VALPARAISO — Jack Isroff has been a luxury for coach Mike Enghofer, who has been trying to build the Valparaiso boys’ football culture for the past three seasons.
The senior striker is certainly talented but also possesses many of the intangible qualities that coaches covet.
“If I could build a kid in a lab and say, ‘I’m going to start my program around these types of guys,’ you couldn’t have created a better player in terms of leadership and production, but also other things that nobody will have see,” said Enghofer. “The way he can lift a workout on a day off or pick someone up while he’s at it, everything about him is what you’re looking for.”
Isroff is the Times Player of the Year after scoring 25 goals and providing 14 assists this season. Both totals led the Duneland Athletic Conference. It’s rare for a single person to chair any of the state’s power conferences in either statistic. Isroff was a shoe-in for the league’s Player of the Year. He was also named a First Team All-State by the Indiana Soccer Coaches Association.
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“If you’d told me a few years ago that I was going to be MVP or conference all-state, I probably wouldn’t have believed you,” Isroff said. “To be honest, I’d probably tell you to shut up.”
Isroff played at that level despite being man-marked by virtually every single team the Vikings played for at least a portion of the game. He was so in the focus of opponents that sometimes Enghofer actually called him to the touchline and faked a conversation just to see if an opposing defender would follow him.
That kind of gameplay was exactly how Isroff needed to go about it. Sometimes that meant passing first.
“I tried to make my game as unpredictable as possible. Maybe I would trust my teammates a little more in the first half, but once the game opened up it would give me the time and space to score,” he said. “I know I can do more than score. I’m a playmaker. I know that I can produce for others.”
Isroff, a four-year-old varsity player, improved in green and white every season. His goal totals went from 14 to 16 to 22 to 25 while his assists were two, nine, 13 and 14.
Enghofer attributes some of that growth to the forward’s pride and passion. He said Isroff never became complacent and always found ways to motivate himself.
“His progression in our program is a result of his work ethic, his desire to be good and just because he enjoyed it,” said Enghofer. “He kept getting better and I think that’s scary for his next place. I don’t think he’s done. He could still have his best days ahead of him.”
However, Isroff was more than just a statistics collector. The Vikings lost most of their lead when the Class of 2022 graduated. He’s taken on that role in a big way.
“Analytically I can say I have 25 goals and 14 assists to replace but there are all these immeasurable things. How do I replace this? When I can’t get anything out of my guys, Jack is there and motivates them in a way that I can’t because he has their pulse,” Enghofer said. “Some of his personality and some of his way of carrying himself will stay here, but he won’t be him.”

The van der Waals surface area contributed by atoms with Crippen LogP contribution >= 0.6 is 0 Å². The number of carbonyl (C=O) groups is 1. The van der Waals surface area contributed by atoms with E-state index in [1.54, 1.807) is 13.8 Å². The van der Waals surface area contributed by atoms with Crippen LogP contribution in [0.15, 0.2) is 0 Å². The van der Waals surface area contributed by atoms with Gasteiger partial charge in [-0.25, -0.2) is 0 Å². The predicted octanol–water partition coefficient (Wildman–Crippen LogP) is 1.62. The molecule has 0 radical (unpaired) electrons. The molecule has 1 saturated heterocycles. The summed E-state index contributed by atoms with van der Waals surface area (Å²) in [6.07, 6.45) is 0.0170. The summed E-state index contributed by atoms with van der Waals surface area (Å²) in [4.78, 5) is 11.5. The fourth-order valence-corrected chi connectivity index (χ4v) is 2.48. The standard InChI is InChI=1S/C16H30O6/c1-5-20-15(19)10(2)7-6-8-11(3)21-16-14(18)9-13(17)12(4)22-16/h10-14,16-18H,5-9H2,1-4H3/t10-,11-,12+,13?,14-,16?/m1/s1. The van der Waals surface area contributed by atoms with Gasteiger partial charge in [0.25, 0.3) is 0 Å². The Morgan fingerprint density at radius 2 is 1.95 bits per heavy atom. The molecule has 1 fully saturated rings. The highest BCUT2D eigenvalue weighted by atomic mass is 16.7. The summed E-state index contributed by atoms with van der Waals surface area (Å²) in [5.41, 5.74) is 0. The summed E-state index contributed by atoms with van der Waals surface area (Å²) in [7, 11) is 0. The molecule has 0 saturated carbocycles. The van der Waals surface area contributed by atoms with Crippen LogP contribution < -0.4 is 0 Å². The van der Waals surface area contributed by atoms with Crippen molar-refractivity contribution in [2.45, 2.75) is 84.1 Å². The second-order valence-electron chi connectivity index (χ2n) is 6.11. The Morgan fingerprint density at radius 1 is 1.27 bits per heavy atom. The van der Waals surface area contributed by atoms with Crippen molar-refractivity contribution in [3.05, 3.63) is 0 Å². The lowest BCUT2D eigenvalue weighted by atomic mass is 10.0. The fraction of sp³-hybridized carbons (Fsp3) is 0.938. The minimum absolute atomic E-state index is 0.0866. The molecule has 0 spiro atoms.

The Vikings had a disappointing season by their standards, finishing 10-8-1. Most of these losses went to teams from outside the region, but the most recent was a 3–2 semifinal against Portage.
Postseason trophies have eluded Valparaiso since 2012. It’s a regret Isroff has from his high school career.
“I really wish the season had gone differently. I feel like we lost a lot of games that we should have won, which I think would have gone differently on another day,” he said. “I think we fell a bit short but overall I think it’s been another successful season. People still know who we are and what we want to achieve. You just have to prepare for next year and get that section title.”
While the Vikings try, Isroff will play for Gustavus Adolphus. Minnesota’s Division III program finished the regular season ranked 5th in the country and was scheduled to play with the final eight teams of the national tournament beginning November 15.
Golden Gusties coaches believe Isroff will have a chance to see the pitch early, which is important to him. They also offered an attractive financial package. He will study sports management or sports psychology and consider a future as a sports psychologist, agent or coach.
Whatever his future holds, Isroff leaves Valparaiso as one of the best attackers of all time.
“I think I could have done a little bit better, but that’s what drives me,” he said. “I think I had a good last season which I will definitely remember.”
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Lake Central’s Miller Knestrict (11) and Craig Rusin (10) celebrate Rusin’s goal that leads Lake Central 2-1 ahead of Valparaiso at Lake Central…
Lake Central goalie Jacob Chraca (0) makes a save with Valparaiso’s Jack Isroff (7) in the first half at Lake Central High School in St. John…
Lake Central’s Miller Knestrict (11) and Valparaiso’s Max Johnson (10) shoot in the first half at Lake Central High School in S…
Valparaiso’s Colin Devine (3) and Lake Central’s Miller Knestrict (11) shoot in the first half at Lake Central High School in S…
Lake Central’s Eryk Ramirez (13) throws in against Valparaiso in the first half at Lake Central High School in St. John on Wednesday night.
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Valparaiso’s Ethan Brubaker (8) deflects the ball in the first half at Lake Central High School in…